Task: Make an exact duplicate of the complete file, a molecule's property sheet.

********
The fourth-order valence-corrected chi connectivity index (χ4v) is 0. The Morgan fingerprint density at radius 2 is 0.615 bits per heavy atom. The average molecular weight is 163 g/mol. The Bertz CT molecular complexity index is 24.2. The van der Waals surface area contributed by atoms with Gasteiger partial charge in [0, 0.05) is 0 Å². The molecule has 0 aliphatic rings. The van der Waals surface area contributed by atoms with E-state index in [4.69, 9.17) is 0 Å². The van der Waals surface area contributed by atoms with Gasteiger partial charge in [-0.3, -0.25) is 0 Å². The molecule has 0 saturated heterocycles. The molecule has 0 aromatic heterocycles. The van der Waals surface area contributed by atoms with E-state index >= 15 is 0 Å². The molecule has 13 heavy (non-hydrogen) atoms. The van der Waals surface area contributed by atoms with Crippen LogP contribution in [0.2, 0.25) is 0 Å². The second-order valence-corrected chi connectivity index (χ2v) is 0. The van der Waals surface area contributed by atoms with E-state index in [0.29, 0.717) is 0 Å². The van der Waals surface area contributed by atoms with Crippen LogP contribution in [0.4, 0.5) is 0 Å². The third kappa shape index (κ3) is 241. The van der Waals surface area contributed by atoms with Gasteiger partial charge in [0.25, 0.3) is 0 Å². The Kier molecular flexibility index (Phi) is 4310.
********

The fourth-order valence-corrected chi connectivity index (χ4v) is 0. The Morgan fingerprint density at radius 2 is 0.615 bits per heavy atom. The average molecular weight is 163 g/mol. The Bertz CT molecular complexity index is 24.2. The van der Waals surface area contributed by atoms with Gasteiger partial charge in [0, 0.05) is 0 Å². The molecule has 0 aliphatic rings. The van der Waals surface area contributed by atoms with E-state index in [4.69, 9.17) is 0 Å². The van der Waals surface area contributed by atoms with Gasteiger partial charge in [-0.3, -0.25) is 0 Å². The molecule has 0 saturated heterocycles. The molecule has 0 aromatic heterocycles. The van der Waals surface area contributed by atoms with E-state index >= 15 is 0 Å². The molecule has 13 heavy (non-hydrogen) atoms. The van der Waals surface area contributed by atoms with Crippen LogP contribution in [0.2, 0.25) is 0 Å². The second-order valence-corrected chi connectivity index (χ2v) is 0. The van der Waals surface area contributed by atoms with E-state index in [0.29, 0.717) is 0 Å². The van der Waals surface area contributed by atoms with Crippen LogP contribution in [0.4, 0.5) is 0 Å². The third kappa shape index (κ3) is 241. The van der Waals surface area contributed by atoms with Gasteiger partial charge in [0.25, 0.3) is 0 Å². The Kier molecular flexibility index (Phi) is 4310.